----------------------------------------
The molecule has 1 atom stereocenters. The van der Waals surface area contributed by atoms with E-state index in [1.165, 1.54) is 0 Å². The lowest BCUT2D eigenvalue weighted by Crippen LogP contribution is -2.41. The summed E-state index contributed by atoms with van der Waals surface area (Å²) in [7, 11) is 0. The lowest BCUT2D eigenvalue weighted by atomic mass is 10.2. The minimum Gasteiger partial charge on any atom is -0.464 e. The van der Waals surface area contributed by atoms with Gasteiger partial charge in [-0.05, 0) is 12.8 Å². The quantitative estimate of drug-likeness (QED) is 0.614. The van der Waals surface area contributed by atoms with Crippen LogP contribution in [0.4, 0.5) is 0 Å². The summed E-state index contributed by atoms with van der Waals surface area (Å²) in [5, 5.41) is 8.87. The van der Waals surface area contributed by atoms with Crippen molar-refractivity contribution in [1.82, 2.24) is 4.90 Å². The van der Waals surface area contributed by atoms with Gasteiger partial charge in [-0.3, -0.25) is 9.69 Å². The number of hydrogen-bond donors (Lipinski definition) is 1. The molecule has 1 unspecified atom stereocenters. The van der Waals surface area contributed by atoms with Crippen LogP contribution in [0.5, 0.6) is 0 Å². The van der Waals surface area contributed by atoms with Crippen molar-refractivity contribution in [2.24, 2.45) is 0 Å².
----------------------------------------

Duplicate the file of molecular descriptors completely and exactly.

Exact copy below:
The molecule has 1 atom stereocenters. The van der Waals surface area contributed by atoms with E-state index in [1.165, 1.54) is 0 Å². The lowest BCUT2D eigenvalue weighted by Crippen LogP contribution is -2.41. The summed E-state index contributed by atoms with van der Waals surface area (Å²) in [7, 11) is 0. The lowest BCUT2D eigenvalue weighted by atomic mass is 10.2. The minimum Gasteiger partial charge on any atom is -0.464 e. The van der Waals surface area contributed by atoms with Gasteiger partial charge in [-0.05, 0) is 12.8 Å². The quantitative estimate of drug-likeness (QED) is 0.614. The van der Waals surface area contributed by atoms with Crippen LogP contribution in [0.4, 0.5) is 0 Å². The summed E-state index contributed by atoms with van der Waals surface area (Å²) in [5, 5.41) is 8.87. The van der Waals surface area contributed by atoms with Crippen molar-refractivity contribution in [1.82, 2.24) is 4.90 Å². The van der Waals surface area contributed by atoms with Gasteiger partial charge in [-0.3, -0.25) is 9.69 Å². The number of hydrogen-bond donors (Lipinski definition) is 1. The molecule has 1 unspecified atom stereocenters. The van der Waals surface area contributed by atoms with Crippen LogP contribution in [0.5, 0.6) is 0 Å². The van der Waals surface area contributed by atoms with Crippen molar-refractivity contribution in [2.24, 2.45) is 0 Å².